Accident at the San José mine in 2010


August 12, 2022

The San José mine accident in 2010 refers to an accident with 33 workers buried in a mine at a depth of 688 meters that occurred in Chile on August 5, 2010.

The Location

The San José mine is a copper and gold exploration site, owned by Empresa Minera San Esteban, and is located 33 kilometers northwest of Copiapó, in the northern region of the country. It is a small mine, smaller than most mines in the region, which are operated by large companies such as the state-owned company Codelco and foreign multinationals. Smaller mines also have a higher accident history. To compensate for the risks and the bad reputation of the San José mine, the employees received higher salaries than the average of their colleagues. in this type of work.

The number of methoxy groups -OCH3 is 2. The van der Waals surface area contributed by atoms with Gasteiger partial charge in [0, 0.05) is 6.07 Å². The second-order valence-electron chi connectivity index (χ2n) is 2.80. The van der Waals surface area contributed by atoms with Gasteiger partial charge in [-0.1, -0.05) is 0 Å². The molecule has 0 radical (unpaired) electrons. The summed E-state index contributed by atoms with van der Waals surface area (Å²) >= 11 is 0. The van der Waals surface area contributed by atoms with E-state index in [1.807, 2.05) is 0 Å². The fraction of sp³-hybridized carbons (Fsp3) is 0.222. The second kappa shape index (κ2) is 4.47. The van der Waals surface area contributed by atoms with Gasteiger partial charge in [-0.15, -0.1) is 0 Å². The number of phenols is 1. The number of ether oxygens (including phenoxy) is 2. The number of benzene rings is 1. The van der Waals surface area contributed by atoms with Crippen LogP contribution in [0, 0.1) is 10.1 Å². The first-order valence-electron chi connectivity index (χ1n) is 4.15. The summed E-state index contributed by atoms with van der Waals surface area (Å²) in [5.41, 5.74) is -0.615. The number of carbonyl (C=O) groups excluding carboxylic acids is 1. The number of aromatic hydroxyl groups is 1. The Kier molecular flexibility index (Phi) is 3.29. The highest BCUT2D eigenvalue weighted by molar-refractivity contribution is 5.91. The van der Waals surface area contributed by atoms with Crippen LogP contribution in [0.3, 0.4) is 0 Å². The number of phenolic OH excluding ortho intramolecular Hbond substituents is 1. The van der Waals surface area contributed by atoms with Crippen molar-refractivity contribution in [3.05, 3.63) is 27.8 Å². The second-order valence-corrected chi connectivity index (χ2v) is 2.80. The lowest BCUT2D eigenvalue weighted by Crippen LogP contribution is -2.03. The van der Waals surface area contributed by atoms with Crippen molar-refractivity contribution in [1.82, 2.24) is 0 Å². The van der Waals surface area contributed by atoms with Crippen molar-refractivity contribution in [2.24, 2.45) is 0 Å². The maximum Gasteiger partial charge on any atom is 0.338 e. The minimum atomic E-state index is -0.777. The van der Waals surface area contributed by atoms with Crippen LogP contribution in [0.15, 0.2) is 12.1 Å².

The rescue work began the next day, having been carried out by a group that created a ventilation duct. A new collapse occurred two days later, on August 7, requiring heavy machinery to complete the rescue. On Sunday, August 22, the miners were found alive, favoring a more motivating rescue, where it was estimated that they could only leave at the end of 2010, as they would have to cross a large rock. The workers stayed 17 days without contact with the rescue personnel, there were several perforations, until the return of one of the guides with the following message: For the rescue, a project was developed to drill a well, which reached the lobby where the workers are housed, with an estimated period of 70 days after the start of operations. At first, a well of a few centimeters in diameter was drilled, for the passage of water and food, which was later enlarged to house the Fenix ​​II capsule with about 5 meters high and 60 centimeters in diameter. only one worker with safety, it also has emergency equipment such as ropes, hooks, flashlights, radios and other equipment for eventual accidents, and in case it gets stuck in the tunnel, there are lower exits (if it is closer to the accommodation) and upper exits ( in case it is closer to the surface). The work was done by taking out the workers one by one. The group received extra training for this type of situation. On October 12 at 23:55 local time (02:55 UTC), the process of removing workers through the Fenix ​​II capsule began. The rescue of the first, Florencio Ávalos, reached the surface 16 minutes later, that is, 13 October at 00:11 local time (03:11 UTC). And at 00:33 on October 14, Patricio Sepúlveda, the last rescuer returned to the surface, thus ending the largest rescue in this type of rescue in the world. According to historian Franck Gaudichaud, the drama was used by the Chilean media for political propaganda purposes: "everything was done to transform the wave of solidarity into a political consensus: 'all united' behind President Piñera. in 10 points during these events.The Chilean Mines Confederation recalled that Chile is not a signatory to Convention 176 of the International Labor Organization (ILO) on safety and health in mines. , restricting, for example, the right to strike. The mine is owned by the mining company San Estaban, which is owned by Alejandro Bohn (60% of the capital) and Marcelo Kemeny (40%). constantly trying to increase the productivity of its employees, namely through the almost systematic use of overtime (up to twelve hours a day) , and showed little